This was Eddie Cochran's first British hit, reaching No. 18 in November 1958. It was also his last hit when the track returned to the chart in May 1968. He died prematurely in a car crash in England.Coincidentally, a song that was also covered by the Beach Boys, and a record so familiar I had to check whether this was the only copy I had of it (it is, surprisingly). This was one of the songs I had in mind when I referred to the different economic circumstances of American teen acts in the early rock era - whilst Cochran bemoans not being allowed to borrow the car, I suspect only a minority of parents of British teenagers had access to a car in 1958. Of course, most of our teens couldn't drive anyway. Despite the lack of direct verisimilitude, though, 'Summertime Blues' still has a real slice-of-life quality about it, the sort of teenage drama that was very much the stuff of rock and roll in the fifties but seems to have almost disappeared now; teenagers now obviously don't want to listen to songs about being teenagers now, I guess they'd rather aspire to being adults.
Knowingly overdramatic, 'Summertime Blues' presents a series of minor conflicts with authority figures in a self-centred way, just as an actual teenager would. It fits perfectly with Cochran's handsome rebellious image and is genuinely witty, thanks to its clever rhymes and characterisations. It's also a masterpiece of production, with the distinctive deep voices in an echo-chamber used to play the voice of the grown-ups - it always reminded me slightly of the sort of voice used for off-screen characters in cartoons. It doesn't matter that all three voices - his father, his boss and his congressman - sound the same, quite the reverse in fact because to our young protagonist they are all the same voice. More subtle but no less remarkable are the multiple overdubbed guitars, a trick Cochran had obviously learnt from Les Paul but something that was very difficult to do with 1950s technology. The layered acoustic guitars lend the track a three-dimensional texture that's unusual for the times. For a track recorded more than 55 years ago, it sounds surprisingly contemporary: Pharrell Williams is a master of multiple clean guitars and uses this very trick on the Ed Sheeran track that's Number One as I write this.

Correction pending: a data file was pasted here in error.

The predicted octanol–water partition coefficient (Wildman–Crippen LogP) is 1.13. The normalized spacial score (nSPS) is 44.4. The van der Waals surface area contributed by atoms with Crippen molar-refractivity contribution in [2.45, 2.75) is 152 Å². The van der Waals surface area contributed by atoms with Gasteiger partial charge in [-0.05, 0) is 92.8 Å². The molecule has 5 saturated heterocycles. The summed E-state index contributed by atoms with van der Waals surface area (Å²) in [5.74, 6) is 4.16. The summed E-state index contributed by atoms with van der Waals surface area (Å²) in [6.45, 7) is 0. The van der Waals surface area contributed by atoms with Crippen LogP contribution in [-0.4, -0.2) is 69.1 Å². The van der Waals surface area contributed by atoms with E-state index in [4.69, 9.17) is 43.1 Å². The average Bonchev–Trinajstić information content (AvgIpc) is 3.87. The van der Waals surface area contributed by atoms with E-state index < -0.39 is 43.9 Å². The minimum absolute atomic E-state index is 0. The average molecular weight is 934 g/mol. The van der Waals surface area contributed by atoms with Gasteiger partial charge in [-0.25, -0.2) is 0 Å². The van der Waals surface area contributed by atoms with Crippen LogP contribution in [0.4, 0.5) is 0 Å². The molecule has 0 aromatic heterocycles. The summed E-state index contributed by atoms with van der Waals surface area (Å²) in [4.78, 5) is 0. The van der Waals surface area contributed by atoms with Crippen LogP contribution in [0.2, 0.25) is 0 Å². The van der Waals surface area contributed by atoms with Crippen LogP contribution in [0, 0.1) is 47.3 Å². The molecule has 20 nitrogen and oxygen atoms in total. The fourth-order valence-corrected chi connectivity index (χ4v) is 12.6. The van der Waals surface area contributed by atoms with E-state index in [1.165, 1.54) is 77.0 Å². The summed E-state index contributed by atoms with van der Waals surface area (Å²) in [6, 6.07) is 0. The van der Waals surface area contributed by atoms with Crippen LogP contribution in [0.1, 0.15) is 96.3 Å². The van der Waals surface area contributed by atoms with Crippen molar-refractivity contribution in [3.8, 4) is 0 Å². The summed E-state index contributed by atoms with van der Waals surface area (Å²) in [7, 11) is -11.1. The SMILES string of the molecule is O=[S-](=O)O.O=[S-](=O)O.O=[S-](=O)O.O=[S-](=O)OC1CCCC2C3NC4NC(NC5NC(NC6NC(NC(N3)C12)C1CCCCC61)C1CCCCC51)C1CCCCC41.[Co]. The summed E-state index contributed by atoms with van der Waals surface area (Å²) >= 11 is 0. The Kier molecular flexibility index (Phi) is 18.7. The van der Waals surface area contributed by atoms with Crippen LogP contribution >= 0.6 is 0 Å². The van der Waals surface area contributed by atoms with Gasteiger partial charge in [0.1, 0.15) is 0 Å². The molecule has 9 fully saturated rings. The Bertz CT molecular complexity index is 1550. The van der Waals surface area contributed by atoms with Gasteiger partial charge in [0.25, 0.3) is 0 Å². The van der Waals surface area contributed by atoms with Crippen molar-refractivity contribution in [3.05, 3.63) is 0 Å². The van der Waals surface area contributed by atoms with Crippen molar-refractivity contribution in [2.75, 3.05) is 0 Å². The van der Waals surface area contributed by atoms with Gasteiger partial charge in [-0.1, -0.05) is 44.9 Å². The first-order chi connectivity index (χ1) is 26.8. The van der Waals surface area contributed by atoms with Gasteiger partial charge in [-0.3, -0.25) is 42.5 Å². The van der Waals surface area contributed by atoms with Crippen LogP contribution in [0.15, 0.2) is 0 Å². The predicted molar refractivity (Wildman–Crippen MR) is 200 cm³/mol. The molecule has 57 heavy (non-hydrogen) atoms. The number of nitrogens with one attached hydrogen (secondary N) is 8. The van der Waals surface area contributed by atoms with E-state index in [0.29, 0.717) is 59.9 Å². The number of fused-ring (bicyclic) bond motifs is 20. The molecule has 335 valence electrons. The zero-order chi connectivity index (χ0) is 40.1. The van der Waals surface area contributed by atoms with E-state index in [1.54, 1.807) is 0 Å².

'Summertime Blues' gets all its work done in barely two minutes and is all the better for it. Perhaps it would even have been a Top 10 hit it deserved to be had it not come out in November. As it turned out, the 1968 re-issue wasn't quite his last hit, as another re-release got him onto a main-series Now album. But that's a story for another time.
Available on: The Very Best Of Eddie Cochran